AN: Why, on God's green Earth am I starting another series?  I don't know.  I love this song, and have been longing to use it, I suppose.

So, I just bought the new book from one of my fave all-time authors, Nick Hornby.  He did this book called Songbook, and it's about songs he likes that he turned into stories, and it includes a CD, with some of the songs (Badly Drawn Boy, Rufus Wainwright, Ben Folds, etc.) featured in the book.  The proceeds go The TreeHouse Trust.  It was published by this fabulous publisher here in San Francisco, McSweeney's (Dave Eggers' place).  You can order the book through, or through independent bookstores.

Anyhoo, this story is pretty self explanatory, and who knows when I'll get it done, lol.  Review, and let me know what you think!!

One Flight Down

Chapter One: Traffic

The traffic was at a standstill—a sea of glaring red lights and chrome bumpers.  Chandler looked at his watch, his hand thumping down onto the steering wheel resignedly.  He drummed his fingers over the steering wheel nervously, and sighed.  He'd missed dinner again, and he knew Monica would be pissed.  But then, she was always mad at him for something these days.  If it wasn't his long work hours, it was the way he folded the laundry, or the fact that he didn't fold laundry enough.  It was the way he always left the toilet seat up, or the way he looked at her. 

It wasn't that she didn't love him—he knew she did.  He knew that she was miserable, but he didn't know how to fix it.  He didn't know what to say or do to make her happy.  And he hated that.  He hated that he couldn't read her mind anymore.

Things had been this way ever since Charlie, their fifteen-year-old son, began getting into trouble, both in and out of school.  Chandler, who had always hated confrontation, used his job as an excuse to avoid the inevitable parent-teacher conferences about Charlie, leaving Monica to pick up the slack.  But, Chandler reasoned, Monica had always been the disciplinarian, and Chandler had always been the 'fun' one.  He liked it that way, because he didn't like arguing with his own children.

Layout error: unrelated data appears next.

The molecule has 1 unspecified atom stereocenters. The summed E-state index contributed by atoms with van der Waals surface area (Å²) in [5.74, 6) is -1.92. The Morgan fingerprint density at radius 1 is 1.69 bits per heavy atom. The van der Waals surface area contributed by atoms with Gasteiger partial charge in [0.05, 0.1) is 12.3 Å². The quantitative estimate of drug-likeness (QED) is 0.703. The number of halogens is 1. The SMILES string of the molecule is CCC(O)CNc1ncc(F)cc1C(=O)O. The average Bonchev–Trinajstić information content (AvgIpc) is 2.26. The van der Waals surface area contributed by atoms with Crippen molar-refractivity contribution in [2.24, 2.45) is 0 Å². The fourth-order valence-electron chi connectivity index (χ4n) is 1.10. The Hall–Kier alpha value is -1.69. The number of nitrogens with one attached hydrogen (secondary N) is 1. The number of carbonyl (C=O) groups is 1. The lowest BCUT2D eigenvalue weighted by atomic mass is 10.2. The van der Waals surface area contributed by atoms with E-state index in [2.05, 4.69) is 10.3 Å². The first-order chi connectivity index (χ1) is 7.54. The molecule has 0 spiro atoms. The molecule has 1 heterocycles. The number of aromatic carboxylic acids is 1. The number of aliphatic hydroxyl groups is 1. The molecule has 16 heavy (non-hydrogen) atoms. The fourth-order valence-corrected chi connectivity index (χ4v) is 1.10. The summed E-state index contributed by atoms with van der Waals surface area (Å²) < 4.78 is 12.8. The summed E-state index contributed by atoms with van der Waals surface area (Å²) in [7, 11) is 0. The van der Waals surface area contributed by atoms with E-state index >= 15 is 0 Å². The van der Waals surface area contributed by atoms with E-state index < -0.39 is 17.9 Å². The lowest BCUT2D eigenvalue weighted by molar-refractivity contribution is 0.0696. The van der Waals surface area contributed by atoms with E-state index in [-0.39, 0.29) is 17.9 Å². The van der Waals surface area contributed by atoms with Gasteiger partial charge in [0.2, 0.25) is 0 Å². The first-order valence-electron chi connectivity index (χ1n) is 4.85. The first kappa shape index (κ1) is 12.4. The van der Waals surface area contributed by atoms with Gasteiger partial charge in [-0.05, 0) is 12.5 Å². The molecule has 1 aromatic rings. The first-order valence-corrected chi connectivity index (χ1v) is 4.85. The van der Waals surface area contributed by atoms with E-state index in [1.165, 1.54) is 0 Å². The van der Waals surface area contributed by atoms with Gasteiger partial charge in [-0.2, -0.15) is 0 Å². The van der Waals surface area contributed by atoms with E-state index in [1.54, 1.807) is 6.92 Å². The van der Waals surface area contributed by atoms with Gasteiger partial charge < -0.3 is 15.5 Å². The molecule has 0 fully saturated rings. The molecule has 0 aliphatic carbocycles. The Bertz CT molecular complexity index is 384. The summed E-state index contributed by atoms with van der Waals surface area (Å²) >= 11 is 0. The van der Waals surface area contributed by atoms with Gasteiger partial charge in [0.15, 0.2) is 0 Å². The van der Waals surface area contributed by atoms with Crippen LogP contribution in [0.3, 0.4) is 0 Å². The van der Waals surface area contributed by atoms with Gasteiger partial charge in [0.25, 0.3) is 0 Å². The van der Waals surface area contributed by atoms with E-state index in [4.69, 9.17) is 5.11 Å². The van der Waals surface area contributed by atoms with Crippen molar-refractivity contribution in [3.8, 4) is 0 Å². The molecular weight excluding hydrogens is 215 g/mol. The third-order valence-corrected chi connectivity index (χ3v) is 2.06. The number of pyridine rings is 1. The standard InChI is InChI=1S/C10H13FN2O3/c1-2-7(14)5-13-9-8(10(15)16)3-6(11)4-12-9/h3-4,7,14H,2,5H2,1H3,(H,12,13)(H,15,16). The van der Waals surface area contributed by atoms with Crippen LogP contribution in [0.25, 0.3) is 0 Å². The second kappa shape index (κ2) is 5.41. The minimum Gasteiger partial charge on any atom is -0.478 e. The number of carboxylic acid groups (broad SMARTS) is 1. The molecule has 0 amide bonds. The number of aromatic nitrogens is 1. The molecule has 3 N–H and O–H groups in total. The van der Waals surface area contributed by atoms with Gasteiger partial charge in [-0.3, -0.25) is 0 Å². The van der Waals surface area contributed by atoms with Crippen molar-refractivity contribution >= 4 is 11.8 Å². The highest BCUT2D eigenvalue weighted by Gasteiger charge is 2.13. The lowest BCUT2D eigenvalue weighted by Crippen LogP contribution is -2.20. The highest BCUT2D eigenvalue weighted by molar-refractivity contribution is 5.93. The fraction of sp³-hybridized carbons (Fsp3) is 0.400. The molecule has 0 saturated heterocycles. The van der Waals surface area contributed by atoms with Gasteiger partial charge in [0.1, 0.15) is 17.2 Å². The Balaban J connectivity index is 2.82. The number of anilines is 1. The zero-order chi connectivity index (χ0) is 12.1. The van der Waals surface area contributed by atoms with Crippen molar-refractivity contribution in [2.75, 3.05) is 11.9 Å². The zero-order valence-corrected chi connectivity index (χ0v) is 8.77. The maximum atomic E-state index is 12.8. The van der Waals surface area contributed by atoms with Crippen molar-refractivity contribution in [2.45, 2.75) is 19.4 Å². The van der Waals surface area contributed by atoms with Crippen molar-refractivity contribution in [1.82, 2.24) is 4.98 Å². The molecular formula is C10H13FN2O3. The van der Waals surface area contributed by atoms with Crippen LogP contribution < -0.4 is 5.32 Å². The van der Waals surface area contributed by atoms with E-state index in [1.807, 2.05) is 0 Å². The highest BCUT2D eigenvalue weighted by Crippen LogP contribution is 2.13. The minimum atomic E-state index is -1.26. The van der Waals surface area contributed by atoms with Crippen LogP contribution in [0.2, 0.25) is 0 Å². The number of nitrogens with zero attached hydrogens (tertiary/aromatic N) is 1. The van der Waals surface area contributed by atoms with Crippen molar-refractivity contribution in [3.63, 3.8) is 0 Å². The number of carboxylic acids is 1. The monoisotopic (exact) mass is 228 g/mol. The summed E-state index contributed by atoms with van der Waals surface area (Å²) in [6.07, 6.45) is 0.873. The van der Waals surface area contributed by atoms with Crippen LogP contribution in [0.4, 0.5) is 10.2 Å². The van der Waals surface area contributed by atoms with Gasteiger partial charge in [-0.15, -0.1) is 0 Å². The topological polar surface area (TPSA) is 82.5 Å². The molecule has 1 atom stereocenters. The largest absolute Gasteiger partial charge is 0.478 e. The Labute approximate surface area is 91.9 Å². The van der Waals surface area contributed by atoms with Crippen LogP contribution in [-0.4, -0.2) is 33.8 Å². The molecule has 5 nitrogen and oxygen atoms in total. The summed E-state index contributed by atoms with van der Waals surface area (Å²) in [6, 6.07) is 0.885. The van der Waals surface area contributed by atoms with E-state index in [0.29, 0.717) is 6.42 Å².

His cell phone rang, startling Chandler out of his thoughts.  He hesitated before picking it up, not sure that he wanted to argue with Monica while he was sitting on the highway in commuter traffic.  He picked up the phone, and clicked it on.

"Hello?" he said slowly.

"Bing, where are you?" It was Chandler's boss, Martin.

"I, uh, I'm on my way home, sir."

"So you finished the Hamilton project then?"

"Well, it's not due until Friday, so I—"

"No, they are coming in tomorrow!  Didn't you get my e-mail?"

"No, I—" Chandler thought for a moment.  Suddenly, in his mind's eye, he could see the e-mail.  Shit, he thought.

"It has to be finished tonight," Martin said sternly.

Chandler sighed, and saw that his exit was coming up.  He was ten minutes from home, and forty from the office.

"I'll be there in half and hour, sir," Chandler said, and hung up the phone.


"What do you mean, you had to go back?" Monica said coldly into the phone, as Chandler pulled into his office parking structure.

"I thought this project was due on Friday, but it's actually due tomorrow," Chandler explained for the second time.

"So, you're gonna be out all night again?  Pretty convenient isn't it?"

"Mon," Chandler sighed.

"Don't 'Mon' me.  You have a family that needs you.  It's too back you can't seem to get your priorities straight."

"They are straight!  I can't lose my job, Monica, that would—"

"Fine, stay there…stay there all night, I don't care!  You're certainly not sleeping in our bed tonight!" Monica hung up the phone with a bang.

"Great," Chandler mumbled, and keyed into his office.

Two hours later, Chandler was putting the finishing touches on his project, when the phone rang.  Figuring it was Monica, calling back for one more round before going to bed, he let it ring three times before answering.




"Monica said you were still at work.  Why are you working at eleven thirty?"

"Long story," Chandler sighed, "Why are you calling me so late?"